The Mind and the Mouth

The Mind and the Mouth May 29, 2024

Photo by marianne bos on Unsplash

Our culture is marked by anger and hatred. Proverbs tells us that there is a connection between the mind and the mouth. What comes out of the mouth reflects what is in our hearts and minds.

Scripture:       

Proverbs, chapters 10-12; Romans, chapter 10

Proverbs 10:6-14 (CEB):

Blessings cover the head of the righteous, but the mouth of the wicked conceals violence. The memory of the righteous is a blessing, but the name of the wicked rots. The skilled mind accepts commands, but a foolish talker is ruined. Those who walk in innocence walk with confidence, but those on crooked paths will be found out. Those who wink an eye bring trouble; those who speak foolishly are ruined.

The mouth of the righteous is a fountain of life, but the mouth of the wicked conceals violence. Hate stirs up conflict, but love covers all offenses. Wisdom is found on the lips of those who have understanding, but there is a rod for the back of those with no sense. The wise store up knowledge, but the mouth of a fool brings on ruin.

Observations: The Mind and the Mouth

I often find it difficult to reflect on passages from Proverbs, because there is often no continuity between the verses. As we might expect from a collection of proverbs, each verse usually stands on its own. “Proverb: (1) a short popular saying, usually of unknown and ancient origin, that expresses effectively some commonplace truth or useful thought; adage; saw. (2) a wise saying or precept; a didactic sentence” (dictionary.com).

But as I read today’s chapters from Proverbs, I noticed how many times the theme of the mind and the mouth popped up. In addition to the verses I quoted above, these verses also discuss our words: Proverbs 10:18-21; 10:31-32; 11:11-13; 12:6; 12:13-19; 12:22-23. Throughout all of these passages we see the same basic theme as in 10:14: The wise store up knowledge, but the mouth of a fool brings on ruin.

“Jesus said, ‘Don’t you understand yet? Don’t you know that everything that goes into the mouth enters the stomach and goes out into the sewer? But what goes out of the mouth comes from the heart. And that’s what contaminates a person in God’s sight. Out of the heart come evil thoughts, murders, adultery, sexual sins, thefts, false testimonies, and insults. These contaminate a person in God’s sight. But eating without washed hands doesn’t contaminate in God’s sight’” (Matthew 15:16-20, CEB, emphasis added).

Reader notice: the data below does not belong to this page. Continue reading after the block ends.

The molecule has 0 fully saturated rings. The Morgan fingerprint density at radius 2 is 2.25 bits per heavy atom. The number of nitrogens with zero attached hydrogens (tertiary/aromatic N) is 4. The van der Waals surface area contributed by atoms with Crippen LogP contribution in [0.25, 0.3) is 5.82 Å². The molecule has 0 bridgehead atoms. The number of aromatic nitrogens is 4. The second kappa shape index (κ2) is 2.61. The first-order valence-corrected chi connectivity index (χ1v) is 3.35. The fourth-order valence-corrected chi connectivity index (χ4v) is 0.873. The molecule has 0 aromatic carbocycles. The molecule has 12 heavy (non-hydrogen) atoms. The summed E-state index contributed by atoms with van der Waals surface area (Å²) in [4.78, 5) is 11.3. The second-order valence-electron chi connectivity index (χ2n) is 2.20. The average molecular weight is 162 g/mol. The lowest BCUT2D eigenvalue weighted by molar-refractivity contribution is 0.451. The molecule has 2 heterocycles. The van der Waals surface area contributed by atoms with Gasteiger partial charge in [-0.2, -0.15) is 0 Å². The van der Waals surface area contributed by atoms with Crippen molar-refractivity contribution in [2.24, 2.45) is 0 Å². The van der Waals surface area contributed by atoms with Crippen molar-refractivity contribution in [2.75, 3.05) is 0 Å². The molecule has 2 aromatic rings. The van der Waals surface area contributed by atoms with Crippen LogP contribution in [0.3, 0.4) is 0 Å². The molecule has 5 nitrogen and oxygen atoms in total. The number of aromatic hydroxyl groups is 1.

Application: The Mind and the Mouth

Jesus confirmed what the writer of Proverbs stated: the mouth of a fool brings on ruin. We also have to remember that in the Old Testament, the “fool” was one who lived as though there was no God. “Fools say in their hearts, ‘There is no God.’ They are corrupt and do evil things; not one of them does any good” (Psalm 14:1; see also Psalm 53:1).

But Jesus also said that we know people by their fruit. In other words, it’s not enough to say that there is a God, or even that we “believe” in God. “Not everyone who says to me, ‘Lord, Lord,’ will get into the kingdom of heaven. Only those who do the will of my Father who is in heaven will enter” (Matthew 7:21, emphasis added).

One key point that emerges twice in our passage for today deals with anger and violence. Two times (verses 6 and 11) we read, “The mouth of the wicked conceals violence.” Verse 12 then offers another view of the connection between the mind and the mouth: Hate stirs up conflict, but love covers all offenses. As followers of Jesus, we’re called to love everyone – both “neighbors” and “enemies.”

Hate Stirs Up Conflict

When I read the phrase, hate stirs up conflict, I can’t help but think of what passes for political discourse in our society today. People seem to think that anger validates them – but this type of anger doesn’t help anyone. Anger breeds anger; hate breeds hate. We’ve lost the ability to disagree with each other without anger and hatred. Our society is paying the price.

So what are we to do? Well, as followers of Jesus, we’re called to a different path. We’re called to love as Jesus loved – not by condemning others, but by showing them something better. “Neither do I condemn you. Go, and from now on, don’t sin anymore” (John 8:11, CEB). Real love means that we want what is best for others. Often, that “best” is not what they think they “want.” But real love also means that we don’t respond in anger, even if others react that way to us. “What goes out of the mouth comes from the heart” – and God wants our hearts filled with love, not hate.

Prayer:

Father, thank you for reminding us that there is a connection between our minds and our mouths. If we’re known by our fruit, help us to bring forth the fruit of the Spirit (Galatians 5:22-23). The wise store up knowledge, but the mouth of a fool brings on ruin. Help us to have righteous mouths, which are a fountain of life (verse 11). Amen.

 

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